Posts Tagged ‘Los Angeles’

Ray Donovan, Liev Schreiber

Liev Schreiber & John Voight star in Ray Donovan

Ray Donovan is the latest masterpiece by Southland creator Ann Biderman, and it has all the hallmarks of a Crimezine classic. Celebrity hijinx, brass knuckle action, and a double dose of Hollyweird kookiness, all set in the bad and beautiful city of Los Angeles, California.

The show features Liev Schreiber as Ray Donovan, a Hollywood fixer who solves the myriad problems of his rich and famous clients—Dead starlet in bed? No problem—caught with a transsexual prostitute on Hollyweird Boulevard—forgedaboudit. Serial-stalker on millionaires row in Malibu—consider his arm as good as broke.

While the taciturn Ray has no problem fixing the myriad woes of his clients, he finds meeting the needs of his own family rather more difficult.

There is his wife, who cannot get to grips with her husbands role as freewheeling man about town; there are his kids who are growing up just a little too fast, and there are his haddock brained brothers, who run the family boxing business. Then there is Ray’s pops, played by screen legend John Voight.

Academy Award winner Voight has a hardworking Hollweird career stretching back five decades. He gained a whole shelf full of accolades for roles in such screen classics as Midnight Cowboy, and Deliverance. But he is perhaps best known in this age of tabloid obsession, as the man who spawned kooky glamourpuss Angelina Jolie. How appropriate then, that the marginally less kooky Voight should play Ray’s nutty jailbird pops Mickey Donovan, a man fresh out of a twenty-year stretch for murder.

In the first episode of Ray Donovan we see Mickey shoot a priest in the face and ogle a breast-feeding mom on a plane. Mickey is creepy and dangerous, no doubt. But he is also ruthlessly manipulative and wastes no time ingratiating himself with his long lost family, much to the chagrin of Ray.

Ray Donovan is an investigation of the celebrity enablers, as much it is a reflection of the crash and burn ethos that so often consumes the world of so called celebrity. The show is a sunshine Soprano’s on sea, Californication sans horse shit, along with a generous twist of Harvey Keitel’s “Cleaner” character, from the marvelous Pulp Fiction thrown in for good measure. From the premiere episode, it looks like the rich mix of hard action and factional celebrity sleaze will draw viewers in, so that they might be swept along by the swirling undertow of this deep running family drama.

Ray Donovan. You heard it here first Crimeziners.

Screens Sundays at 10pm on Showtime.

http://www.sho.com/sho/ray-donovan/home

 

Crimezine-Robert Crais-Suspect

Robert Crais: Suspect

Crimezine favorite Robert, hop along, Crais has, we are pleased to report completed his latest crime masterwork. Entitled Suspect, the book introduces two new characters, Scott an LAPD officer, who’s partner has been murdered and Maggie a USMC patrol dog who lost her handler in Afghanistan.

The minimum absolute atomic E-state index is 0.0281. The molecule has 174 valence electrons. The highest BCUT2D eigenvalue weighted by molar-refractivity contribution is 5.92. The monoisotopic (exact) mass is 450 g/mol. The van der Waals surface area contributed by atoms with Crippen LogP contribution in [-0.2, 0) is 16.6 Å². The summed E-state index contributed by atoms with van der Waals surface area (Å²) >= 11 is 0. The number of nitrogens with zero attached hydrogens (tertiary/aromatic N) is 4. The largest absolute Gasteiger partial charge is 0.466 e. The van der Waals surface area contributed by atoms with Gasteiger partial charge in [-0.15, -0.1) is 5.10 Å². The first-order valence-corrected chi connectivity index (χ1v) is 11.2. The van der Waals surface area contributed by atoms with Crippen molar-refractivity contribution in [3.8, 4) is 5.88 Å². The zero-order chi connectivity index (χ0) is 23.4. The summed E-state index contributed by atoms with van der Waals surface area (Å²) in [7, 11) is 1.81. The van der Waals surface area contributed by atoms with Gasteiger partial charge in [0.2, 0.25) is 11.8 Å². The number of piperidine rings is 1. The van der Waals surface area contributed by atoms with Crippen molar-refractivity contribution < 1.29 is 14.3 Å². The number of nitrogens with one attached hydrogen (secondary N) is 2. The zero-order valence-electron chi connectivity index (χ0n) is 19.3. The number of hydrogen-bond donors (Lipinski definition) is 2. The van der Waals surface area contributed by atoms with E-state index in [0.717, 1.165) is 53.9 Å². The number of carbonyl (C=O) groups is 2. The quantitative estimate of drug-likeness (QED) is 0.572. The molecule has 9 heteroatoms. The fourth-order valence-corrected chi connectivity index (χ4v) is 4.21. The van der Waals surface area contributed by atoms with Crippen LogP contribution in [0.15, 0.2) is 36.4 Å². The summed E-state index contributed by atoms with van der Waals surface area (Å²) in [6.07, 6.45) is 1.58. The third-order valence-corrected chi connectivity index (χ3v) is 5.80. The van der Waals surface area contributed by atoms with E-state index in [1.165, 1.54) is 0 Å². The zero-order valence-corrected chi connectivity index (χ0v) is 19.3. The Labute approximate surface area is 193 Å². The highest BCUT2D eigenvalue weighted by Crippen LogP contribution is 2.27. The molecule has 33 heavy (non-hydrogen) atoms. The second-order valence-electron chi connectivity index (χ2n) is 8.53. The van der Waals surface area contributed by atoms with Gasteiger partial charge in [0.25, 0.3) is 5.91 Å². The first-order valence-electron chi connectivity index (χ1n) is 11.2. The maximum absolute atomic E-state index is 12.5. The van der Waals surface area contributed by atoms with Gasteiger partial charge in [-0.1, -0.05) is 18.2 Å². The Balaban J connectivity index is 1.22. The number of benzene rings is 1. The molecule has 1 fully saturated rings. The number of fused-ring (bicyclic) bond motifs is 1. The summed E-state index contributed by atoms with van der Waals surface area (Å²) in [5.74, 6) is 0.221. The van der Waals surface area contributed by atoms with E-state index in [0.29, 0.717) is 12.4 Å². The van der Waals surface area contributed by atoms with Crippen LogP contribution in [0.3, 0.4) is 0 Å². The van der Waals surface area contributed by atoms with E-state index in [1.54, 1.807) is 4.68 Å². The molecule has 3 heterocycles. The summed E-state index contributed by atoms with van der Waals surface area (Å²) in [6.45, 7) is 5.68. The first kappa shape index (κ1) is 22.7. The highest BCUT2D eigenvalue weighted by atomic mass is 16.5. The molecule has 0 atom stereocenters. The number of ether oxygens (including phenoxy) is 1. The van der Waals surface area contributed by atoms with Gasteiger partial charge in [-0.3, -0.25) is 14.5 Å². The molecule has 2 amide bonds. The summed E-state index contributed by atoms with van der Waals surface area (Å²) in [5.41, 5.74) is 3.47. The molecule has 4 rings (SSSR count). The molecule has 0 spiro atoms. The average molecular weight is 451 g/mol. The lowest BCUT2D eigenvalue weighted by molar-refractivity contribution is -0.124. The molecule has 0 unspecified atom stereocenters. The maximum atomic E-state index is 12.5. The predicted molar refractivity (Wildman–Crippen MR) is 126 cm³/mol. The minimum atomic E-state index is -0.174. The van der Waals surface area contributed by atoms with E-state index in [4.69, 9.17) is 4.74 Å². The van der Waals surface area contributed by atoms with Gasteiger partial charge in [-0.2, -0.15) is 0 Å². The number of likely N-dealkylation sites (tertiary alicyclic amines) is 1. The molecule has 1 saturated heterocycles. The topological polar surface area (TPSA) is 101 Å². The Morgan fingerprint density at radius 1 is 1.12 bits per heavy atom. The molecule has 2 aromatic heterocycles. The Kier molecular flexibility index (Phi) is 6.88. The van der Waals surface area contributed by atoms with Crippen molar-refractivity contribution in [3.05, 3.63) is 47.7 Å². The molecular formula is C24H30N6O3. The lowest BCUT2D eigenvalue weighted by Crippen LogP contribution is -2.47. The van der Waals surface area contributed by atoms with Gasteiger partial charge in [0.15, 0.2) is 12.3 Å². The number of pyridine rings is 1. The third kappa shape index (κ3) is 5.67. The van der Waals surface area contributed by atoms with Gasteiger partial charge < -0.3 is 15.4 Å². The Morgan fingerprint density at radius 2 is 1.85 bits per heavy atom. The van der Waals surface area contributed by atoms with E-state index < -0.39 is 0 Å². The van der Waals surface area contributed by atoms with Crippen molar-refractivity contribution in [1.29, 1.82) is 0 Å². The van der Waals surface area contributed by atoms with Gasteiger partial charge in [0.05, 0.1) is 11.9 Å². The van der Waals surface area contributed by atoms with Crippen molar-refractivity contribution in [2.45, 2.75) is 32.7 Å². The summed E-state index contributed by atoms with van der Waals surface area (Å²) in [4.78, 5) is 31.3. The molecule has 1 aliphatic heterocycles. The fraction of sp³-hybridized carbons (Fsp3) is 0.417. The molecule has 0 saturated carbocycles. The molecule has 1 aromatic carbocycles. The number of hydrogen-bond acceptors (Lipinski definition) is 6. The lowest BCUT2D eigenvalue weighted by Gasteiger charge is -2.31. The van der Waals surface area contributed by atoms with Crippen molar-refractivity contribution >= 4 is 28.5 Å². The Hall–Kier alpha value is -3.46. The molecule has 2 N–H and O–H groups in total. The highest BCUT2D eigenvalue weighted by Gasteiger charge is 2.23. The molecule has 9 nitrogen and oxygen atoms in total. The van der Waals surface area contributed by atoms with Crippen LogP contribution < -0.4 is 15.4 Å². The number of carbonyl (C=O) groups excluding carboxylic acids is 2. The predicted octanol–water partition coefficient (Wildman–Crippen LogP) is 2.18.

Scott and Maggie join forces as an LAPD K9 team. Considered damaged goods by colleagues Scott and Maggie have no one but each other, and develop an intense friendship where they both learn to love and trust again. As the relationship builds between man and dog, the two unlikely heros set about discovering who murdered Scott’s partner Stephanie.

Crais’s previous standalone works Demolition Angel, and Hostage, which was made into a movie staring Bruce Willis, were both excellent, and the great man has obviously been listening to Crimezines neighborly advice to take a break from the Elvis Cole Saga. Speaking of which, Crimeziners who have been hesitant to read the Joe Pike novels First Rule and Sentry should head to the book shop now, as they are both winners and offer fascinating new insights to Joe Pike and his relationship with Elvis Cole. Cole fans will be pleased to know that LA’s most jocular Private Eye features heavily in both books—from a third person viewpoint, which is offers a whole new perspective on the Cole/Pike saga.

Regular Crimeziners will not be surprised that Crais has finally succumbed to the temptation to release a dog related book. Often mistaken on Mulholland Drive, for pooch whisperer Cesar Millan, Bonzo Bob can regularly be seen pounding the pavement, followed by his pack of slavering attack dogs.  A sight that has become rarer of late due to the infamous twisted tootsie incident—which Crimezine has reported on at length in previous postings.

We can assure you that Bob is on the mend now and is looking forward to the release of  Suspectin January 2013.

Robert Crais: A dogs best friend…

Connelly, Crais, Crimezine

Conners & Bob: Crime legends

Lucky Crimeziners who live in Los Angeles, should head on down to Lincoln Middle School Auditorium, 1501 California Ave, on Saturday 25 February 2012 where best selling authors and Crimezine chums Michael Connelly and Robert Crais will discuss the influence of Raymond Chandler  on the crime genre and their work in particular. Bonzo Bob tells Crimezine he will also blather on about all matters regarding the City of Angels and the world of crime writing so get your questions ready crimeziners.

Natch, the two crime writing legends will use this as an opportunity to shamelessly hawk their latest wares. Crimezine understands they will even sign insulting messages of your choice inside.  Entrance is free. Limited parking is available on-site.  Seating is first come, first served. No reservations. The event kicks off 7.00 til nine.

Naturally Mulholland Drive residents will be attending en mass, so get there early.

James Patterson Private

Private on parade

James Patterson is to be congratulated. His latest crime series Private, is more than a book, it is a marketing concept, more ambitious than any other attempted in the history of crime publishing.